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Post-Wedding Shower

My friend and quasi-daughter received her engagement and wedding rings within four days of each other.  There was no particular reason to hurry, it just worked out that way, which meant that many of their friends didn't even know they were getting married before they WERE married, but there are also some religious issues involved.  I told her that I would be happy to give a post-wedding shower and now that the time has arrived and I could use some advice, having not given a bridal shower for a few years....or decades.  I  have sons, so this hasn't come up. Yet.(I'll be back for more info on that.)   I know the post-wedding shower is not strictly Emily Post, and even though I'm Southern, I can live with that.  Her generation is far more casual about this kind of thing than mine was. In terms of planning, are there any BIG things I need to think about that make the post-wedding shower different from the pre-wedding shower?  And what is appropriate these days in terms of venue.  We always thought a shower at home was more appropriate and that going to a public place was kind of tasteless and impersonal.   Are more couple-showers given now as opposed to bridal showers, and how is that affected by the date of the shower, post- or pre-wedding?  They did a beach wedding; does that mean the theme of the shower should also be "beach?"  The wording of the invitation must be different; is the time of day different, the food different, the gifts different?  Should we be calling it a post-wedding reception instead?  Even though I have planned a number of complex events, in this situation, the generation gap LIVES! 

Re: Post-Wedding Shower

  • Just throw a BBQ.  Most people I know have Jack and Jill parties where guests are of both sexes.  I'd send out invites to their friends that say something like: 

    Billy and Jenny have tied the knot.  Please join us to celebrate their marriage at this place and time.  

    Some people have themes, especially if the couple really doesn't need much.  My brother and his wife had lived together for a few years before their wedding.  Their shower was a stock the bar party.  People brought glassware, bar utensils, bottles of wine or alcohol and such.  
    Another friend and her husband love to camp and enjoy outdoor activities.  Her sister hosted an outdoor themed party for them.  It was a BBQ with s'mores for dessert to go with the theme.  People gave them air mattresses, tents, camp stoves, lanterns, hammocks and other such items.  It was a fun time.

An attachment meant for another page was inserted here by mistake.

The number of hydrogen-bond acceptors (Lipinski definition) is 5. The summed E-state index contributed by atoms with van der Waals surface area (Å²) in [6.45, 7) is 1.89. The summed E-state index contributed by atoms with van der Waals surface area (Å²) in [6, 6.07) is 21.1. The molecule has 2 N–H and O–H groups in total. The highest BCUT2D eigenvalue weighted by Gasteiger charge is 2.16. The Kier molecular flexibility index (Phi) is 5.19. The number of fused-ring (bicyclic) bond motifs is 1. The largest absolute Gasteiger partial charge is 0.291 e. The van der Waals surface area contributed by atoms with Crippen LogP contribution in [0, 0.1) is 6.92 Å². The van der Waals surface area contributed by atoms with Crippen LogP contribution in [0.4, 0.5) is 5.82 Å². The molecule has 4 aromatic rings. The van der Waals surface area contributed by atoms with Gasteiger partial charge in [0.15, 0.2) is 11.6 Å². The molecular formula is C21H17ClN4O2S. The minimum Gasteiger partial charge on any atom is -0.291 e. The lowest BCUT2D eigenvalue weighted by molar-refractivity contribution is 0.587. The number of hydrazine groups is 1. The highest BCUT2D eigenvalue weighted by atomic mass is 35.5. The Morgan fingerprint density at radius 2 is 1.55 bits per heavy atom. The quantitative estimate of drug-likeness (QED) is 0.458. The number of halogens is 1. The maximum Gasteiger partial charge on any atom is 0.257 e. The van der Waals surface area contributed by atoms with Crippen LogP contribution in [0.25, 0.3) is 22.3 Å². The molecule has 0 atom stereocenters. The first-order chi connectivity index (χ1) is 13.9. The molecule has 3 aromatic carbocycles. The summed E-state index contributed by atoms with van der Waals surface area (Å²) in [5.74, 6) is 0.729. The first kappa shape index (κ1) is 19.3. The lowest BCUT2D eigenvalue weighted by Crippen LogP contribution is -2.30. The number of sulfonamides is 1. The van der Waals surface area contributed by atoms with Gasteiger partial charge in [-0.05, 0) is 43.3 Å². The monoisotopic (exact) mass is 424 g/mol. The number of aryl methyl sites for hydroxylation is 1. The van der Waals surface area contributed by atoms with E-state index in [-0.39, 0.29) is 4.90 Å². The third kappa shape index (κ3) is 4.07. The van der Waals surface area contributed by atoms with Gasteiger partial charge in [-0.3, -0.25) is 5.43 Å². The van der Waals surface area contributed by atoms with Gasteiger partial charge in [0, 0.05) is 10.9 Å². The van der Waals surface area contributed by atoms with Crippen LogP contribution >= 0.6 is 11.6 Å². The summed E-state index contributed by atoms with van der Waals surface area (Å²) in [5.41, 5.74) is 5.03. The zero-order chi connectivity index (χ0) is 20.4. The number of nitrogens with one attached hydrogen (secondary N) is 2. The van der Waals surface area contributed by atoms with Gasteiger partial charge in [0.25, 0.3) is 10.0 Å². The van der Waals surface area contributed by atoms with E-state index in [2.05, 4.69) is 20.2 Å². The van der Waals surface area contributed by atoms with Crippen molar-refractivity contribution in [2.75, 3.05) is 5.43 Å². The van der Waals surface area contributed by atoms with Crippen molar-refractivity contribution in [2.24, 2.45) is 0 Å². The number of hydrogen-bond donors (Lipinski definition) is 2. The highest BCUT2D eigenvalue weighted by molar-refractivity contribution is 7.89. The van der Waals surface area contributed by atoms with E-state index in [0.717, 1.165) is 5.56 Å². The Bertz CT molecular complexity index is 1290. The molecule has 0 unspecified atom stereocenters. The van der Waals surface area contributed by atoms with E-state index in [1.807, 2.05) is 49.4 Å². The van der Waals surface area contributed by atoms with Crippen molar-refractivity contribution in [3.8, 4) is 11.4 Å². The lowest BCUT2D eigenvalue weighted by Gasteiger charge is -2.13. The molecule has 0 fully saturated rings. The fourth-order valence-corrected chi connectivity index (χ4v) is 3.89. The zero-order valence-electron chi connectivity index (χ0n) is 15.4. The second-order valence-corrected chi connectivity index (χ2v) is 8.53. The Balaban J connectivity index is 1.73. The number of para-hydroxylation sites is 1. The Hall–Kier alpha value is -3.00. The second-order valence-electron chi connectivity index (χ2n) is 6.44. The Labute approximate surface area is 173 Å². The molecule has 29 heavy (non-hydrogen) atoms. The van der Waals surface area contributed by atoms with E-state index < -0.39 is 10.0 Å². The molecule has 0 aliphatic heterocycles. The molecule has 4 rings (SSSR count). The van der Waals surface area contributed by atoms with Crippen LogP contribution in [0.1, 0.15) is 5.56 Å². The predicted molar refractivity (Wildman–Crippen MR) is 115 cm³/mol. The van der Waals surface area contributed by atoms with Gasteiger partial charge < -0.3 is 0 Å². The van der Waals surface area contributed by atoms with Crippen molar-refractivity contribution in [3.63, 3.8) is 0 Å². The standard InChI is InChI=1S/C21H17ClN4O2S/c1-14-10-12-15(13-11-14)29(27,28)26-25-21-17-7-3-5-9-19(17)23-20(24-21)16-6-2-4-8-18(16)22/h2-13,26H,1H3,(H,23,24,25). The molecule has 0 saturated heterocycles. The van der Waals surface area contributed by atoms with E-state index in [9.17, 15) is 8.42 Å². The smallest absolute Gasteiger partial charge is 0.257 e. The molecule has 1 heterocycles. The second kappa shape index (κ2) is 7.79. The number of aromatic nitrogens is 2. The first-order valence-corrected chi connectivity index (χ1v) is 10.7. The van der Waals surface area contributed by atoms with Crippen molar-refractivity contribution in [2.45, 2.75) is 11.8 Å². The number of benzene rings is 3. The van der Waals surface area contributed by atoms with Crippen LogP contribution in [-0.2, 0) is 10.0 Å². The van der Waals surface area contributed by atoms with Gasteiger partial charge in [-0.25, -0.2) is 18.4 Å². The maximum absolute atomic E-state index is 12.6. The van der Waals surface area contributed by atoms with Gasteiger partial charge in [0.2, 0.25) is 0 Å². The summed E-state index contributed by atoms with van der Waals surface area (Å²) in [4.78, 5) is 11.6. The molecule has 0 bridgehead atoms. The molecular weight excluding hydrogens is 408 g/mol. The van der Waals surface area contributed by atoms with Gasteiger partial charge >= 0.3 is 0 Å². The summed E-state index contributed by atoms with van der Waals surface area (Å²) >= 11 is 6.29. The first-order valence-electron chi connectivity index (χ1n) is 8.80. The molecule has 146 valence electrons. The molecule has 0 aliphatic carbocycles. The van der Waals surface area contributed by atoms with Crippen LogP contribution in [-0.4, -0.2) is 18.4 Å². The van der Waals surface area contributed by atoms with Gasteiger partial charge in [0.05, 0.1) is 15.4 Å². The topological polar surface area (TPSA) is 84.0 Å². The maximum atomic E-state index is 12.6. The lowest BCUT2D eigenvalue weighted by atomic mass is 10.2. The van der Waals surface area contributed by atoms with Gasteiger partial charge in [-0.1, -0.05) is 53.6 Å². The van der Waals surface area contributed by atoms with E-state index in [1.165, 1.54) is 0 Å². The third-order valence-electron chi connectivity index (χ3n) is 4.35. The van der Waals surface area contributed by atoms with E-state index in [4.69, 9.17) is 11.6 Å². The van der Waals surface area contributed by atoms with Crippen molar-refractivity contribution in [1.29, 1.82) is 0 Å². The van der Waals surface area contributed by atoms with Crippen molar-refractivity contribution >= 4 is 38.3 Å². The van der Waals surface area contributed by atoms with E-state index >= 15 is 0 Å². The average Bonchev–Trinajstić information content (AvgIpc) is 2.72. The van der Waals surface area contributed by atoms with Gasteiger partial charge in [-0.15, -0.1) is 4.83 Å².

• I think throwing a party would be fine but throwing a shower would not. The basic rule of wedding showers is that only people invited to the wedding can be invited to the shower. It's like telling people that they're not important enough to be invited to the wedding but still asking them to give presents. I don't think age has much to do with it. I'm in my twenties and I would be upset if a good friend didn't invite me to their wedding or even tell me they were getting married and then invited me to a shower which is a gift giving event.
    I think the best way to go would be to just throw a party with the new couple as the guests of honor. Nothing fancy, a nice barbecue would be great, then people can congratulate your daughter and her new husband at that time and if they want they can bring a gift but will not feel pressured into doing so like at a shower.
  • I think having a shower after a wedding that has already happened would be inappropriate. Just like AmberMarie said, showers are before the wedding and everyone invited to a shower (or other pre-wedding party) must be invited to the wedding. 

    Scratch the shower idea and have a BBQ. Don't have them register for gifts or expect gifts at all. Showers are for brides, she is now a wife. They have made their decision and the whole shower idea ship has sailed. 
  • I think at best, a housewarming could be a way to do this. An actual bridal shower, is for before. Now, I've had friends who for whatever reason, have had in laws FORCE a shower on them afterwards(usually bc the more distant in laws are just that, a good distance away).

    But at this point, it's either a BBQ as one PP suggested, or perhaps a housewarming. Even then(and I'm a military divorcee and my FH is Retired Army), I don't think this warrants anything, unless their family and friends want to host something for them.

    Also, I'm just curious. What are the Religious issues versus the military issues? Was there an issue about living together, or pregnancy? B/C I can't think of any other reason why things happened this way. Just curious :)
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